Sexual disorder vaginismus: "Most women are completely unexpected"

Pain during sex can have many causes.

Sexual disorder vaginismus: "Most women are completely unexpected"

Pain during sex can have many causes. Many women suffer from vaginismus, a spasm of the pelvic floor muscles. According to psychologist Dr. Hanne Horvath, co-founder of the therapy platform Hellobetter and co-developer of the online therapy program Vaginismus Plus, assumes that the psyche "plays a major role". In the interview, the expert explains about the sexual dysfunction.

What is vaginismus?

dr Hanne Horvath: Vaginismus describes pain, sometimes also the feeling of cramping of the pelvic floor muscles during insertion or attempted insertion into the vagina. For example during sex, when inserting a tampon or similar.

What are the symptoms of vaginismus?

People experience pain during insertion (dyspareunia) or an involuntary spasm of the pelvic floor muscles that surround the vagina. This makes insertion of a penis or a tampon, for example, or a gynecological examination painful or impossible. The pain is described as burning, throbbing, stabbing, or cutting. Vaginismus is therefore often accompanied by fear of vaginal insertion and pain. Not only can this affect sexuality, but gynecological examinations can also become a burden. It is not uncommon for fear to lead to sexual situations being avoided. This can then not only put a strain on your own sexuality, but also on your sex life with your partner.

Are the symptoms mainly physical or psychological?

We can assume that the psyche plays a major role in this. Sexual reactions are not only purely physical, but also psychological processes. Although vaginismus strikes most women completely unexpectedly and it almost seems like a random event. But everything has a cause, even if the person affected is often not immediately aware of it. Often it is a web of different experiences that contribute to the development of vaginismus - not a single event. The most common causes include negative childhood experiences, pressure to perform and excessive expectations, fear of pregnancy and STDs, negative body image and low self-esteem or fear of giving up control, and stress.

Which and how many women often suffer from vaginismus?

According to studies, more than 20 percent of premenopausal women are affected by penetration pain. This corresponds to around four million women in Germany. However, experts assume that the number of unreported cases is high, since those affected are often ashamed to talk about complaints in the genital area. The severity and development of vaginismus can differ from woman to woman. For some women, sexual intercourse has never been possible or only with pain and impairment. For others, the symptoms only developed over time. However, these differences may not affect the course of treatment. The other effects of vaginismus also vary.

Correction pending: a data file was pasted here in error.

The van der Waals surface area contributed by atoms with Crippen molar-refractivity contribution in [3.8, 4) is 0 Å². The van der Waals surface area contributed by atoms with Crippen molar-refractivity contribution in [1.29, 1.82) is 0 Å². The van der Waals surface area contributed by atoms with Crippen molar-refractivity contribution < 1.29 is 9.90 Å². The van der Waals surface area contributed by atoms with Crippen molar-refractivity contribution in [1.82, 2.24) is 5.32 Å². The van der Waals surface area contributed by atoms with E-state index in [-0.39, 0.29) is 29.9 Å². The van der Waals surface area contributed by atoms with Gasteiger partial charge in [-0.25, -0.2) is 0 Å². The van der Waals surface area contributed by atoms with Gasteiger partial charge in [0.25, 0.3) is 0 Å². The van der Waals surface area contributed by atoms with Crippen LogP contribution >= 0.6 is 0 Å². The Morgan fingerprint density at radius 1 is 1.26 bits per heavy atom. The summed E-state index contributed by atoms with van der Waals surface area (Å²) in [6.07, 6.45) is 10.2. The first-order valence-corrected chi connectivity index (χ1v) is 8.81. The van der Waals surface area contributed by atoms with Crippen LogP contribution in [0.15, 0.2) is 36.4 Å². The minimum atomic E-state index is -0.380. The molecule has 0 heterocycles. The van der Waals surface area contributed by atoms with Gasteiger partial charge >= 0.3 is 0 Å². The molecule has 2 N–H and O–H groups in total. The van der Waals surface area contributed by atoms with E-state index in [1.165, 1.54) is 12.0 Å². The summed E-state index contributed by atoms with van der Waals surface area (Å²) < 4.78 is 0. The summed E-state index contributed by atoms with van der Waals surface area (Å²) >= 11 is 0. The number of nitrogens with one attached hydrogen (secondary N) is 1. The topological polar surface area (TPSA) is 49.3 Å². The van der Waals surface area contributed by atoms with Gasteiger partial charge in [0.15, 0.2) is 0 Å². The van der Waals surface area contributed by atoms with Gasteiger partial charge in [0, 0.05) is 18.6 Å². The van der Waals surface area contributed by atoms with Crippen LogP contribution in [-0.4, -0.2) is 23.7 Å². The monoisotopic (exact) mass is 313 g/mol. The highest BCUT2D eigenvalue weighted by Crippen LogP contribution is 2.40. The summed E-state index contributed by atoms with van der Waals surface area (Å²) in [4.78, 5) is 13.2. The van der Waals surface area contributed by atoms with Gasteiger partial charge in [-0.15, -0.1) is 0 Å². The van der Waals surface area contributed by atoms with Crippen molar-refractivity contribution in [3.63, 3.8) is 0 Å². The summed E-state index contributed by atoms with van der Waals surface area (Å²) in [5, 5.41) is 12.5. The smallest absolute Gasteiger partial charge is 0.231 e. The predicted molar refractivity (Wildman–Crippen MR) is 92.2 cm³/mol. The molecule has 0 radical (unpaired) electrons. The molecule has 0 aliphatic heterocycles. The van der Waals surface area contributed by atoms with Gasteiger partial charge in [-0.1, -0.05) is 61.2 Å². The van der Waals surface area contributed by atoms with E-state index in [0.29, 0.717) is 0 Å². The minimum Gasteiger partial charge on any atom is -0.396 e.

How to treat vaginismus?

Targeted relaxation of the pelvic floor muscles, but also general relaxation of the body, can help treat and alleviate vaginismus. Breathing relaxation is an effective way to relax. About five minutes a day are enough for this, in which you make sure that the exhalation is a little longer than the inhalation.

So-called exposure is also a good way to treat vaginismus. Here you expose yourself in very small steps to what causes pain or frightens you. In the case of vaginismus, this involves vaginal training with so-called dilators, which are penis-shaped objects of different sizes. For use, consultation should be held with the gynecologist. Generally, the smallest dilator is inserted first and gradually increased in size. It is also about the muscles learning not to cramp. Through the experience of careful insertion, the body "learns" and those affected reduce fears.

How should your partner deal with it?

Vaginismus often leads to fear and avoidance of sexual situations. This can then not only put a strain on your own sexuality, but also on your sex life with your partner. It is important to talk about it, to address the fears and to find out what both can do to take away the fear. Of course, the partner should not exert any pressure, but try to show understanding for the fears. Dealing with the symptoms together and researching ways to alleviate them can be very helpful.

Do you think the disease is currently sufficiently discussed?

I think that a lot of educational work still has to be done here and, above all, can be done. According to studies, more than every fifth woman is affected - many of them probably without even knowing it. If we talk openly about vaginismus, we may also reach people who have problems during sex or, for example, when inserting a tampon, but have no idea that they can do anything about it! Research into effective therapeutic measures to deal with sexual difficulties in women is still a marginal area that is not given sufficient attention worldwide. But I think we're on the right track.

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